‘CAMPING’, THE ACT OF leaving one’s house to sleep outdoors, for the sole purpose of recreation, is a very recent thing in human history, that nobody did before the Victorian era. It’s associated with the late 19th century development of cities and the anti-urbanism that is part of ‘modernity’, that grab-bag of new attitudes to living as an industrial species. I enjoy the irony that I, a professional old building noticer, really enjoy it.

Of course people have always slept rough, deliberately and out of need: but before people left their houses to ‘go camping’ there were only conditions like ‘being homeless’, work-like activities like ‘travel’, and leisure-activities like ‘hunting’ and ‘pilgrimage’, not to mention the camping that was part of the most ancient kinds of war. The Romans ‘camped’ all the time, but unlike us, they set up for the night behind a palisade, and drew up a small city instead of deliberately leaving city-ness behind. It took absolute sickos like Baden-Powell and the youth movements in Europe to actually rough it for the fun of it; and the kind of things the Edwardians and Wilhelmine young people enjoyed—singing masculine anthems in khaki shorts or lederhosen, their knapsacks on their backs—is probably best left in that vigorous era.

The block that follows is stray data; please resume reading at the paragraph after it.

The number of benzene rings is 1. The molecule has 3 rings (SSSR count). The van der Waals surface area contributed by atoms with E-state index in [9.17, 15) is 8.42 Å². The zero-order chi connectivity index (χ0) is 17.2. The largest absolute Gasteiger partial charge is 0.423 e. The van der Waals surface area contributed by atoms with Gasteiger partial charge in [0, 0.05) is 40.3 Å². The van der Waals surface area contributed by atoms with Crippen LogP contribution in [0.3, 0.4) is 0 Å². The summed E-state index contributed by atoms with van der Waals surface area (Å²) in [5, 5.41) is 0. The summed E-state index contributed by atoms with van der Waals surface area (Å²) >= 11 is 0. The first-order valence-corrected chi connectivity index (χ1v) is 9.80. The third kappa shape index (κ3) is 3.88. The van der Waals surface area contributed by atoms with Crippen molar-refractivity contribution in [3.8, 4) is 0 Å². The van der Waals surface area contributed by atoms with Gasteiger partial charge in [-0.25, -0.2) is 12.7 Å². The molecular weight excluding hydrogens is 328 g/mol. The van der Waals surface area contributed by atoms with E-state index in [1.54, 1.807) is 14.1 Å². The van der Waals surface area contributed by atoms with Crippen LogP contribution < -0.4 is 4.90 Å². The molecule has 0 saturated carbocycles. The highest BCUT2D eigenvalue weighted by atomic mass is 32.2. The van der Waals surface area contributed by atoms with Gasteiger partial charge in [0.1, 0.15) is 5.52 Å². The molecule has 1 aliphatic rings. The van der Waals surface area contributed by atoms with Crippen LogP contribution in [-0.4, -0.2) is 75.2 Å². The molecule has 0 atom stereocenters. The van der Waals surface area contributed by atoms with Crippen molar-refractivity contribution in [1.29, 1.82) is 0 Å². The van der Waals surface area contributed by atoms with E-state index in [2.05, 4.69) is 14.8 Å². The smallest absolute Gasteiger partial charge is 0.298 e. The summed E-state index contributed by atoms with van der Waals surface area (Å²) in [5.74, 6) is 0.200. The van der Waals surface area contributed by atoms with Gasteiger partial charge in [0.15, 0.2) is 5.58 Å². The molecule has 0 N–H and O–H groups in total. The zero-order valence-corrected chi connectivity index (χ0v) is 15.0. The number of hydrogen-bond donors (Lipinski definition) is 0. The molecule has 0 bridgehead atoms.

Nowadays ‘camping’ is a colossal industry of commodities, marketing, holiday planning, and worst of all, ‘lifestyle’ influencers. Ugh. Can’t we just cook meat on fires?

A camping grill over a wood fire, with a large piece of pork cooking on a sheet of aluminium foil

A camping grill over a wood fire, with two hamburger patties and a circular pan with fried onions

Build a fire, a hot one, with a three or four decent-sized pieces of hardwood. Let it flare up and create a decent base of heat, then let it burn down for a base of coals. Great. What you want is a big thermal mass without the flames and smoke that go with fast incomplete combustion. Now put your metal cooking grill over the top and make your dinner. Pictured: first, a pork loin done in chilli, lemongrass, fish sauce and sugar marinade, and second, the makings of hamburgers.

Now that’s civilisation.



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